On the Carrefour: ‘It was really unlucky for Wout’

Van der Poel celebrates as Van Aert and Philipsen hit the bell lap. (Photo: ANNE-CHRISTINE POUJOULAT/AFP via Getty Images)

While Van der Poel tried to gain back speed Wout van Aert blasted away. Straight away the Belgian star had a gap.

After the final sharp corner on the cobbles Van Aert lost speed due to a puncture and he talked to the team, meanwhile Van der Poel bridged back up.

“I noticed he had mechanical problems because he lost a lot of speed. I didn’t know he punctured. For sure it was a decisive moment. It’s really unlucky for Wout. The race could’ve been completely different. As I said before, not only do you need good legs but also luck; I had both today. For sure it would’ve been a different race without the flat tire. I imagine we would’ve gone to the velodrome together,” Van der Poel said.

From there Van der Poel powered away towards Roubaix and for the chasers it was impossible to come back on him. Van der Poel explained that he no longer suffers as much with his back as he did last year, training more and racing less.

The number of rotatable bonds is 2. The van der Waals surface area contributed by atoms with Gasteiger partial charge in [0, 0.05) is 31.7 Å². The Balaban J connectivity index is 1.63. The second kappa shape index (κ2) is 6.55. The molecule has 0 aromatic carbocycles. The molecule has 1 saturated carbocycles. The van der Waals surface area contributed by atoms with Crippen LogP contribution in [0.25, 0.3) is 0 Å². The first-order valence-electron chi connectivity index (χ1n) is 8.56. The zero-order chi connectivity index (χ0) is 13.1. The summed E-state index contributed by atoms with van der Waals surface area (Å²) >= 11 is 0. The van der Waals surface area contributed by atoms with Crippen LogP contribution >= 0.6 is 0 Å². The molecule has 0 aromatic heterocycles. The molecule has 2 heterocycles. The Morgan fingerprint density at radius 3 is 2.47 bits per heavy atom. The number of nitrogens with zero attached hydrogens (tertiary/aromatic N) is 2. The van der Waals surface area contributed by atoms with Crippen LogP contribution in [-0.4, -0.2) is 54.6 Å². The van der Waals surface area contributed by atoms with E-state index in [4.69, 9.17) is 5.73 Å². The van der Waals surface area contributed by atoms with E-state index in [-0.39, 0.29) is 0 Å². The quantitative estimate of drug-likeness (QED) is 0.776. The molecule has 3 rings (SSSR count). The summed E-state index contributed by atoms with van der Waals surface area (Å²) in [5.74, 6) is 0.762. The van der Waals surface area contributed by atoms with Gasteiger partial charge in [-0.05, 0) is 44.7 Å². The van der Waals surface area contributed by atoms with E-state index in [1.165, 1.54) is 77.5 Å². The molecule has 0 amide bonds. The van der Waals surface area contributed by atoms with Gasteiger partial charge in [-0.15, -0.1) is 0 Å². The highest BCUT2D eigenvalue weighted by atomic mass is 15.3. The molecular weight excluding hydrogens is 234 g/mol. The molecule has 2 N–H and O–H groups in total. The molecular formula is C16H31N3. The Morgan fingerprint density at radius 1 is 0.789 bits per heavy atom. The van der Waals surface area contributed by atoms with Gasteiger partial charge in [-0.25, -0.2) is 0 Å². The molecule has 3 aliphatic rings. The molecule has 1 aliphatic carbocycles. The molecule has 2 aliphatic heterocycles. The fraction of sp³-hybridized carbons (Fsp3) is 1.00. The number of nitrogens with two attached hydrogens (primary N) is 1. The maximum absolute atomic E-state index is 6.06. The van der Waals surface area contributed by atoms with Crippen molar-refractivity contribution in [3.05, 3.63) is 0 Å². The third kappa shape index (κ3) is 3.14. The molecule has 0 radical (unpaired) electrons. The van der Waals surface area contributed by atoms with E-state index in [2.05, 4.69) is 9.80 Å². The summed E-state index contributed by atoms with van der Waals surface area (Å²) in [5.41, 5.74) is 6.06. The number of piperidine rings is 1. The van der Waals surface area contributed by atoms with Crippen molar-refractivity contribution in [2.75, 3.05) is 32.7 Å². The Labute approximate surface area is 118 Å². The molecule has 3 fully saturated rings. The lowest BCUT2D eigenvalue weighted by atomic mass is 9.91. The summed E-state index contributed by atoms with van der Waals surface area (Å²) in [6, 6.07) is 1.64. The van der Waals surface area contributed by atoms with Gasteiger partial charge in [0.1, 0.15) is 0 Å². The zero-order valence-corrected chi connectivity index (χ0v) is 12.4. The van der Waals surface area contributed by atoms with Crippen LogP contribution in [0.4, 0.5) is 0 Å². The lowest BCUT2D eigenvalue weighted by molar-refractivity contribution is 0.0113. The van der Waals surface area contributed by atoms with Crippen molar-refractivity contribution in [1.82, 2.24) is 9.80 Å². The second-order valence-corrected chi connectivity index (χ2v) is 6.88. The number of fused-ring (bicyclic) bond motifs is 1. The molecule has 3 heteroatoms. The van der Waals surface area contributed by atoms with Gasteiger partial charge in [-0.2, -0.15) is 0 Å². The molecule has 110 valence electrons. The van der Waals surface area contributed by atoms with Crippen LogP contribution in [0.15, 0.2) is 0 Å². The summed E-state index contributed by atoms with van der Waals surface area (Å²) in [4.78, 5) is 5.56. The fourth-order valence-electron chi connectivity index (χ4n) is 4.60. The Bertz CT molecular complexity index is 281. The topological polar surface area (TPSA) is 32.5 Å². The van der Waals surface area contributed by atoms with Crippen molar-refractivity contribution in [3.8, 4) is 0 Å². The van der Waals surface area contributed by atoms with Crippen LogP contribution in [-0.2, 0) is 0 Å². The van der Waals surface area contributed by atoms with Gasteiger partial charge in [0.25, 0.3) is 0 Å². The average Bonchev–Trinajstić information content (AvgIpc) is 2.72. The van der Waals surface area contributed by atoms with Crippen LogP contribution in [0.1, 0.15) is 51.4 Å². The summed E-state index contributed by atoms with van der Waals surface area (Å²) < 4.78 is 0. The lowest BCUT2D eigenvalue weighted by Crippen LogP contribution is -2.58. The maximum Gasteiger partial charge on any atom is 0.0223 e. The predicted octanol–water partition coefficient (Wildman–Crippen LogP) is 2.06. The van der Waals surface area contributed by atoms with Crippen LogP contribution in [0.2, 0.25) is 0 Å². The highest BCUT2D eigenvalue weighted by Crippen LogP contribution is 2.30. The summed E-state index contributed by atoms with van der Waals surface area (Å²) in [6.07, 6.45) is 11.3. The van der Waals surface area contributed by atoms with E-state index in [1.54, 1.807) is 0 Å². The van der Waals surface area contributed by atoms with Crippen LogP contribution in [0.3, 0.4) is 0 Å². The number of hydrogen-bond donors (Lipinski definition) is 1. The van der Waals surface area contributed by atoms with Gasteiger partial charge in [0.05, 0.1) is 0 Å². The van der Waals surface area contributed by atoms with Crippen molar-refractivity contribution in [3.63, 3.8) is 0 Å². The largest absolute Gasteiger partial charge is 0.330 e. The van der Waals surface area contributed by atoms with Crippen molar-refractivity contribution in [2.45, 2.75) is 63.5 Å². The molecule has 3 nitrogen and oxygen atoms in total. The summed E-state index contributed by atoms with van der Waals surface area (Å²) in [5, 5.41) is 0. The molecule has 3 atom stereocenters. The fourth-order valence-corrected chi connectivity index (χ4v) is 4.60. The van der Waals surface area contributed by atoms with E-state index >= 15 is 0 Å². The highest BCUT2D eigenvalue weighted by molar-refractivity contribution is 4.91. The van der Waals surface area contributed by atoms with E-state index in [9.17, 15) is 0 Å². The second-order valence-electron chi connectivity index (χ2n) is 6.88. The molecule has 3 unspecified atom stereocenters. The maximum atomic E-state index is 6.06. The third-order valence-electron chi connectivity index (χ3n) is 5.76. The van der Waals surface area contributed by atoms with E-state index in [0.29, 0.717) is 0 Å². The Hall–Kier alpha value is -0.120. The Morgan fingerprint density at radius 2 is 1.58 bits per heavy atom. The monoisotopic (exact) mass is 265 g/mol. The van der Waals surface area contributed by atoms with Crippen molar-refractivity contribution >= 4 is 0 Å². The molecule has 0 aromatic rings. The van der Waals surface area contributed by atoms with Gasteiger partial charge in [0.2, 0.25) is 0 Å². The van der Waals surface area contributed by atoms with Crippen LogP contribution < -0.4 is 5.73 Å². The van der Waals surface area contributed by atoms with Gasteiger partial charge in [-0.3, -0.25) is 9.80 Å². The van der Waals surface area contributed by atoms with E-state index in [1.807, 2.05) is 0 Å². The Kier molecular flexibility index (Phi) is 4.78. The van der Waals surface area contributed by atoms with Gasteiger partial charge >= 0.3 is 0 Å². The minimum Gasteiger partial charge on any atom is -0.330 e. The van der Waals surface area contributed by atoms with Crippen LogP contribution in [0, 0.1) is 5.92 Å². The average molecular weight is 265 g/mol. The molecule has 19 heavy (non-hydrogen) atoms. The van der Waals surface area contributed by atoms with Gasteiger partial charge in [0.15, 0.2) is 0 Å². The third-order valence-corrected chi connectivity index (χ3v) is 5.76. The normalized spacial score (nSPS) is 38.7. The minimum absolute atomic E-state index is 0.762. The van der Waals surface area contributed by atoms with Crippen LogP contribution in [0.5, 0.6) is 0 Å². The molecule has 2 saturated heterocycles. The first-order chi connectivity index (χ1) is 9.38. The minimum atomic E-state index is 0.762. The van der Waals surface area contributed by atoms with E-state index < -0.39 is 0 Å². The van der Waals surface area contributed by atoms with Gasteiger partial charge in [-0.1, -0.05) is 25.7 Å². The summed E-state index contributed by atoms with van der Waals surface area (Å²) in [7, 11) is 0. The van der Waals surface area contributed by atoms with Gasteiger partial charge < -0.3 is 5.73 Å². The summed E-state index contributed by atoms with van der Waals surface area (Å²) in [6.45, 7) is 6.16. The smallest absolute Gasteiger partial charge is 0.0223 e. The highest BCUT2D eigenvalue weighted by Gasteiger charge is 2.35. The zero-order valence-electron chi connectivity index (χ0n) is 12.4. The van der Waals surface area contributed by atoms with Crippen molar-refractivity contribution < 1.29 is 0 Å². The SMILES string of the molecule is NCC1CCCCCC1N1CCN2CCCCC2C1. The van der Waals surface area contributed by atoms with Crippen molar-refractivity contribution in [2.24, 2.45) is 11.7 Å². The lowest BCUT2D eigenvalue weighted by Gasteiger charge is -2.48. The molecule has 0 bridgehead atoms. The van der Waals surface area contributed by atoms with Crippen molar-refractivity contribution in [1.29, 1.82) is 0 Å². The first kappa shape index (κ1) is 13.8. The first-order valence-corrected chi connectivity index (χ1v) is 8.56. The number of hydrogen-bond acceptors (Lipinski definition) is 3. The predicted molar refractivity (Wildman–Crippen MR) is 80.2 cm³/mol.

“I’m more confident since my back problems are much better than they were. I’ve got more fun on the bike again, without pain. That’s the main difference. The power I could do in the last 15km was something I wasn’t able to do in the past. for sure I’m stronger than the past few years,” Van der Poel said. “It’s a different approach with less racing. I wanted to be 100% in the races that I do. That’s modern cycling. It was my strongest classics season. Also in Flanders, where Tadej Pogacar was incredibly strong, I could stay alone to the finish line after the Paterberg climb.”

Van der Poel was seen putting a hand in front of his eyes in disbelief as he entered the Roubaix velodrome. When crossing the finish line teammate Philipsen still had to complete another lap but he was celebrating with him.

“It went really quickly all of a sudden. Also today we have to let it sink in and be aware that it will probably never happen again to be first and second in Roubaix. We really have to take the time to enjoy it.”

He’ll take a break from racing and build back up towards the Tour de France with an training camp at altitude and the Tour de Suisse.